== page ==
Author: Manny OG
Here’s an uncomfortable truth: the most rewarding experiences in life almost always require some level of skill. Skills take time and effort to master— time we don’t have, and effort we’re reluctant to contribute. “I’ll get around to it someday, when I find the time.” It’s easier to sit in front of the television or surf the web, frankly … so that’s what most of us do, and our desires remain dreams. Truthfully, “finding” time is a myth. No one ever “finds” time for anything, in the sense of miraculously discovering some bank of extra time, like finding a twenty-dollar bill you accidentally left in your coat pocket. If you rely on finding time to do something, it will never be done. If you want to find time, you must make time.
Here’s another uncomfortable truth: many things aren’t fun until you’re good at them. Skill is the result of deliberate, consistent training and practice.
However, every skill has what I call a frustration barrier— a period of time in which you’re horribly unskilled, and you’re painfully aware of that fact. Why start something when you know you’re going to be bad at it? Wouldn’t it be great to be able to master new skills with less angst? To break through the frustration barrier quickly, so you can get to the rewarding part? To spend less time slogging through confusion and doubt, and more time having fun? Is it possible to acquire new skills less painfully, in a way that requires far less time and effort? I speak from experience: yes, it’s possible. Here’s how;
1. Deconstructing a skill into the smallest possible subskills; In martial arts, most of the things we think of as skills are actually bundles of smaller subskills. Once you’ve identified a skill to focus on, the next step is to deconstruct it— to break it down into the smallest possible parts. Deconstructing a skill also makes it easier to avoid feeling overwhelmed. You don’t have to practice all parts of a skill at the same time. Train what appeals to you the most, are you learning martial arts for fun, sport or self-defence? Practice what has to do with the reason you took up martial arts. Deconstructing the skill before you begin also allows you to identify the parts of the skill that aren’t important for beginning practitioners. By eliminating the noncritical subskills or techniques early in the process, you’ll be able to invest more of your time and energy mastering the critical subskills first. Once the skill is deconstructed sufficiently, it’s much easier to identify which subskills appear to be most important. By focusing on the critical subskills first, you’ll make more progress with less effort.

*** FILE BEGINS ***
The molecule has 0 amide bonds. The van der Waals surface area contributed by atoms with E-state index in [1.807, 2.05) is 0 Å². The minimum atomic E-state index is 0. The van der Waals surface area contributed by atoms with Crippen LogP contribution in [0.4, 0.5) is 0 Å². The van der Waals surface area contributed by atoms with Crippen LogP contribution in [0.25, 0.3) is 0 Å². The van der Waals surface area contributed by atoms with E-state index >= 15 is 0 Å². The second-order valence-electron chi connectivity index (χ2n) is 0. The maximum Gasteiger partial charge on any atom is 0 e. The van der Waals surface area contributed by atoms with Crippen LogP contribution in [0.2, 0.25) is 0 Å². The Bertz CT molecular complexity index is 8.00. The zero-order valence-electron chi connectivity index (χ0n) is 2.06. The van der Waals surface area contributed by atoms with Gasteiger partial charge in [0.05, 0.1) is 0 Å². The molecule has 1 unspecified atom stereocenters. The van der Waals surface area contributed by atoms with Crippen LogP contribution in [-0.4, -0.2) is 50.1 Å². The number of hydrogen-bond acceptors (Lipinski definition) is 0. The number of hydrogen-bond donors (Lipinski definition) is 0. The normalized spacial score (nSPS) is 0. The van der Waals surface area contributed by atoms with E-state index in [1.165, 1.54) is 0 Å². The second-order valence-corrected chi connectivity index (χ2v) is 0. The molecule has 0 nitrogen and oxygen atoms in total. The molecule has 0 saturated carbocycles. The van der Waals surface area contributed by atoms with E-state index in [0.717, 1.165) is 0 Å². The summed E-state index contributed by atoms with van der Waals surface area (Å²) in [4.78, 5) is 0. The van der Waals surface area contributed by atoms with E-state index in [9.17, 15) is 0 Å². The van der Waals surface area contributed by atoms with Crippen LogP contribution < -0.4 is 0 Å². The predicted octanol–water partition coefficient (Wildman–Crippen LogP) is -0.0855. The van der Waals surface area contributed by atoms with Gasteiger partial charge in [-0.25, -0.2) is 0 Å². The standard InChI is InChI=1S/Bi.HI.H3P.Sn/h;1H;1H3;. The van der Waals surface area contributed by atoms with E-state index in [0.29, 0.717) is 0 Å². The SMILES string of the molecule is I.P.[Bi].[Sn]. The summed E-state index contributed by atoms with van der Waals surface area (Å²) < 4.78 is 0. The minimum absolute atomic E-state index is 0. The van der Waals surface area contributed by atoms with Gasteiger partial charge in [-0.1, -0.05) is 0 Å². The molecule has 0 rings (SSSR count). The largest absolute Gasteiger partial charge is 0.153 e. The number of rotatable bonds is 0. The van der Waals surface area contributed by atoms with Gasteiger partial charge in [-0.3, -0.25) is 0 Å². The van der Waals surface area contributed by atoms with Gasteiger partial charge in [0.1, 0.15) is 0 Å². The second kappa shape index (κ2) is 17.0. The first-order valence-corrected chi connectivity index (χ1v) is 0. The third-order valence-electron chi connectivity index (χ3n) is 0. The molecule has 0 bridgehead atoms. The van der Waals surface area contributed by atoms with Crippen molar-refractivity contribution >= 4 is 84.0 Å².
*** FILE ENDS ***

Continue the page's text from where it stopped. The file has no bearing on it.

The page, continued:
2. Learning enough about each subskill to be able to practice intelligently and self-correct during practice; Pick one, and only one, new skill you wish to acquire. Put all of your spare focus and energy into acquiring that skill, and place other skills on temporary hold. Focusing on one prime skill at a time is absolutely necessary for rapid skill acquisition. You’re not giving up on the other skills permanently, you’re just saving them for later.
3. Removing barriers that get in the way of practice; There are many things that can get in the way of practice, which makes it much more difficult to acquire any skill. These barriers can be anything from;
a. Significant prepractice effort. Such as misplacing your training gear, not acquiring the correct equipment before practicing, or skipping setup requirements.
b. Intermittent resource availability. Such as using borrowed equipment or relying on a resource that has limited operating hours.
c. Environmental distractions. Such as television, noisy household and ringing phones.
d. Emotional blocks. Such as fear, doubt, and embarrassment.
4. Practicing the most important subskills for at least twenty hours. I recommend precommitting to completing at least twenty hours of practice. Once you start, you must keep practicing until you hit the twenty-hour mark. If you get stuck, keep pushing: you can’t stop until you reach your target performance level or invest twenty hours. If you’re not willing to invest at least twenty hours up front, go do something else. Two hours daily for five days a week is not so bad. I train like this every day, religiously, either at home or at the gym.
These steps can be applied not just in your martial arts, but also in your everyday life, your job, your faith and even in your relationships.
“The best thing that can happen to a human being is to find a problem, to fall in love with that problem, and to live trying to solve that problem unless another problem even more lovable appears.” -Karl Popper